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Burial at the Tee

Tim Bower From Par to Eternity

Photo: Tim Bower

I have the spot all picked out. At Royal Dornoch there is a path that leads uphill from the sixth green to the seventh tee, and at the top is one of the most sublime vistas in all of golf. The glorious links are displayed at our feet; we can see no fewer than nine flags snapping in the breeze. The Sutherland hills are crouched behind us, Dornoch Firth sparkles invitingly just beyond the broad expanse of beach, and the red and white bands of Tarbat Ness lighthouse are clearly visible in the distance. If it happens to be springtime, the gorse-covered hill we are standing on is a blaze of vibrant yellow. Yep, that's the spot—that's where I want my ashes spread once I have gone to the great scorer's tent in the sky.

From Asheville, North Carolina, to Ashtabula, Ohio, under cover of darkness or in the broad light of day, countless golfers who have posted their final score have had their ashes strewn on their favorite links. It's impossible to determine exactly how many have turned Olympia Fields, say, into Elysian Fields, but my conservative estimate is hundreds, if not thousands, a year.

Legendary architect Alister MacKenzie (Augusta, Cypress Point) may have initiated the practice when he died in 1934 and reportedly had his ashes spread on his favorite par-four hole, the sixteenth at Pasatiempo in California. John A. Mulcahy, the Irish-American industrialist who rescued Ireland's splendid Waterville links from insolvency in the 1960s, recognized the importance of being urn-ish. His ashes are buried on the tee of Waterville's seventeenth hole, which is now known as Mulcahy's Peak. Putting guru George Low Jr., who died in 1995, had it both ways: Some of his ashes are buried next to a practice green at Cog Hill outside Chicago, and some were strewn over a lake on the nearby eighteenth hole of Cog Hill No. 4 (Dubsdread).

Bury Me in a Pot Bunker is the title of a Pete Dye book, and the author means for that directive to be taken literally. He's not particular—"any ole pot bunker or ditch is fine with me," says the eighty-one-year-old architect. Arnold Palmer, who grew up playing at Latrobe Country Club, writes in A Golfer's Life that he would like to have his ashes spread "out there somewhere near my Pap's on one of the club's fairways." Lee Trevino's instructions are typical of the Merry Mex. "My ashes will be spread on some golf course," he has said. "I don't care which one. I've told my wife to make sure you reach in there, and if you don't find two steel rollers and a metal plate, those aren't my ashes."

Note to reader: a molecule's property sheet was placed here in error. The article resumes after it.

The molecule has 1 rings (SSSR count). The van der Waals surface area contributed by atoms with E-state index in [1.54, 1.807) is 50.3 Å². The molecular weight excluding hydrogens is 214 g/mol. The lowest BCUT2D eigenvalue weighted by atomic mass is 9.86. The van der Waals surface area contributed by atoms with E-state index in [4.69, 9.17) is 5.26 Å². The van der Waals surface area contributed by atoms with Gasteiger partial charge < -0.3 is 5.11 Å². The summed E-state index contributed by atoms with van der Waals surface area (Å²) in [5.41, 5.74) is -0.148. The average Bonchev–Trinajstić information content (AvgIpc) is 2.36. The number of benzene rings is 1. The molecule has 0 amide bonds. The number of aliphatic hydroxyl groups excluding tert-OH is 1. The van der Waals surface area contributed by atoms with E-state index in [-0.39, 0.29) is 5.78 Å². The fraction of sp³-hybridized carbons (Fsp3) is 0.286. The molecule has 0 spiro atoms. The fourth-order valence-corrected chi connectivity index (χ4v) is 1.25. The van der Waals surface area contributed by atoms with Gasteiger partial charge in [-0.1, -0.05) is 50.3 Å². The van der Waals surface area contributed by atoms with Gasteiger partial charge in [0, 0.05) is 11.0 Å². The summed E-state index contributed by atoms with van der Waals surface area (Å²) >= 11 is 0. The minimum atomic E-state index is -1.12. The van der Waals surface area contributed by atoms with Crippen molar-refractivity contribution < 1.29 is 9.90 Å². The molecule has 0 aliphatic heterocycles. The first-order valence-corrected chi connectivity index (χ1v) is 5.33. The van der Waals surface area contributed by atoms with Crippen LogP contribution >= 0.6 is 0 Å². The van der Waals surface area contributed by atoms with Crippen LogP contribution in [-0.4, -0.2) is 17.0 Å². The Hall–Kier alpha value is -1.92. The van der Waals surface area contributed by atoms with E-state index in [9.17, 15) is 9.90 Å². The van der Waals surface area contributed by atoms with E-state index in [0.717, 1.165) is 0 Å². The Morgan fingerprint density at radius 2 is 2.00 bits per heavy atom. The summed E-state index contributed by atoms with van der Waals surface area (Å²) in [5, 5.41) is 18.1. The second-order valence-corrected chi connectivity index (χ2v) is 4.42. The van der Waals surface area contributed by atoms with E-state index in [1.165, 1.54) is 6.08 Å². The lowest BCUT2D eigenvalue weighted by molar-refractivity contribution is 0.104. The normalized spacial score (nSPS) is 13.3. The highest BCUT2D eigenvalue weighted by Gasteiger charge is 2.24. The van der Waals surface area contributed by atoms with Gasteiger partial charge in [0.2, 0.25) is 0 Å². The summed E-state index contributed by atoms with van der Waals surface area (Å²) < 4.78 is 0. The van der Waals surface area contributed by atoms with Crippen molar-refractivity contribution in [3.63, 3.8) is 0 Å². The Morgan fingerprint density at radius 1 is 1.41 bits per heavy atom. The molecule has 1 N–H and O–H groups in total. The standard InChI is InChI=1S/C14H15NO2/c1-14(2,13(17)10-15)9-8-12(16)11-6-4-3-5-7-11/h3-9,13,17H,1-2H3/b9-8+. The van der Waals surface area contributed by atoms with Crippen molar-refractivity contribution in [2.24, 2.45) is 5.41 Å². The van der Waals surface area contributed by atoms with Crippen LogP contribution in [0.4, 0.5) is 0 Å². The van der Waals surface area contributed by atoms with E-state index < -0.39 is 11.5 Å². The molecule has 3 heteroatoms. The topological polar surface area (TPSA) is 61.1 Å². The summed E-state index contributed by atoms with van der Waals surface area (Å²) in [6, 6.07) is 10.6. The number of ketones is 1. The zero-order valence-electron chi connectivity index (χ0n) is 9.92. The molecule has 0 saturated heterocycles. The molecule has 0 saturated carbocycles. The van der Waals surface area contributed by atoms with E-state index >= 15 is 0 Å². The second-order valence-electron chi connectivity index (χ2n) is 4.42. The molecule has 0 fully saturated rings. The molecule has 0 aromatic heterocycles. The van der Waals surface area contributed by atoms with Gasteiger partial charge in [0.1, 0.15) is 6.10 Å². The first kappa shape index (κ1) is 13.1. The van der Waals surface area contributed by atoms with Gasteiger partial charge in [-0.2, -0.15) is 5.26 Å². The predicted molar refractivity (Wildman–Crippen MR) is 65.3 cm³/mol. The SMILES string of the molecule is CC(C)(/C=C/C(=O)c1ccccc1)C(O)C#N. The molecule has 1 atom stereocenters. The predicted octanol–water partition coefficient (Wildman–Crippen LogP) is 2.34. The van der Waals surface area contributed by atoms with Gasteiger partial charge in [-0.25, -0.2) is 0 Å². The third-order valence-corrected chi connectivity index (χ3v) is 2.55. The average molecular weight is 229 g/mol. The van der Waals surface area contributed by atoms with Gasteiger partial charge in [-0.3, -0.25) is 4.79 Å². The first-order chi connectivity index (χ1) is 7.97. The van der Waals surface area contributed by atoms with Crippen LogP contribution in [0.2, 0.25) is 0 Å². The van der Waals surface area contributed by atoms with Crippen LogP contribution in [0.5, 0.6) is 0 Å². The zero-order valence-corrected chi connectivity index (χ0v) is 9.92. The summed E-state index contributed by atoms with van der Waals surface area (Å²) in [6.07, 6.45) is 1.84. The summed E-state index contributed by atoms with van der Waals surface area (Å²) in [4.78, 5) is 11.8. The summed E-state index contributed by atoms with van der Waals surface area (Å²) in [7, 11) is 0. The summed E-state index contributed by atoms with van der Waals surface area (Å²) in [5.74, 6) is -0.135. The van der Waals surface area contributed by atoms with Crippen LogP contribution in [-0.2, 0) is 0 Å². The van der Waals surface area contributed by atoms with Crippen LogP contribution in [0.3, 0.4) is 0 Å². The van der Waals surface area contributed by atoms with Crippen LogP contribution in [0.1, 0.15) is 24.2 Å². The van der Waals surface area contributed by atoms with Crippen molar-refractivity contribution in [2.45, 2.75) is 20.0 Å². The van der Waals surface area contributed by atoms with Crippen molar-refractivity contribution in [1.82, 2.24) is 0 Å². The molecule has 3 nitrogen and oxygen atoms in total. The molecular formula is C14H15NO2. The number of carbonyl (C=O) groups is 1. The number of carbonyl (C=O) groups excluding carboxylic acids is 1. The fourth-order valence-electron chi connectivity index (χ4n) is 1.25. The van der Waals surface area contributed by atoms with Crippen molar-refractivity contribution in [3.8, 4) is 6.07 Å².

Caddies have their favorite golfing haunts as well. Before the 2003 Players Championship, Brad "The Russian" Krosnoff, a longtime PGA Tour caddie, had his ashes strewn over the water surrounding the seventeenth green at Sawgrass. A few years back, the ashes of a pair of Pebble Beach loopers known as Dawg and the Phantom were sprinkled off the eighteenth green in a joint ceremony one misty morning.

One has so many touchstones, so many meaningful experiences over the span of a lifetime, why choose a golf course as a final resting place?Armchair psychologists have a ready answer for that one. Golf, they say, is a religion, and golf courses are places of worship, so it's logical for the devout to choose a site that is sacred to them. "I haven't told my wife yet," says a nine-handicapper from Long Island who wants his ashes strewn on the ninth fairway of his home course, "but perhaps I should, so she'll get a sense of how important golf is to me."

Laws vary from state to state, but as a rule permission to spread ashes is required from the property owner—whether it's public or private land. Some clubs allow it and some do not, but among those where it is forbidden, the policy seems to be "Don't ash, don't tell." "Our official position," says the manager of a major-championship venue, "is that it's not permitted. Unofficially, we know it happens from time to time."

Pine Valley has no official policy on the spreading of ashes. Uncertain what response he would receive if he made a formal request, one member decided to proceed on the q.t. when his father died a few years back. The site of the covert operation was the fourteenth hole, a dramatic 185-yard par three. "My dad used to put his arm around me on that tee," recalls the member, "and say, 'If I could choose one hole in the world to have a hole in one, this would be it.'" Dad never made that ace, but after he passed away, his son orchestrated the next best thing.


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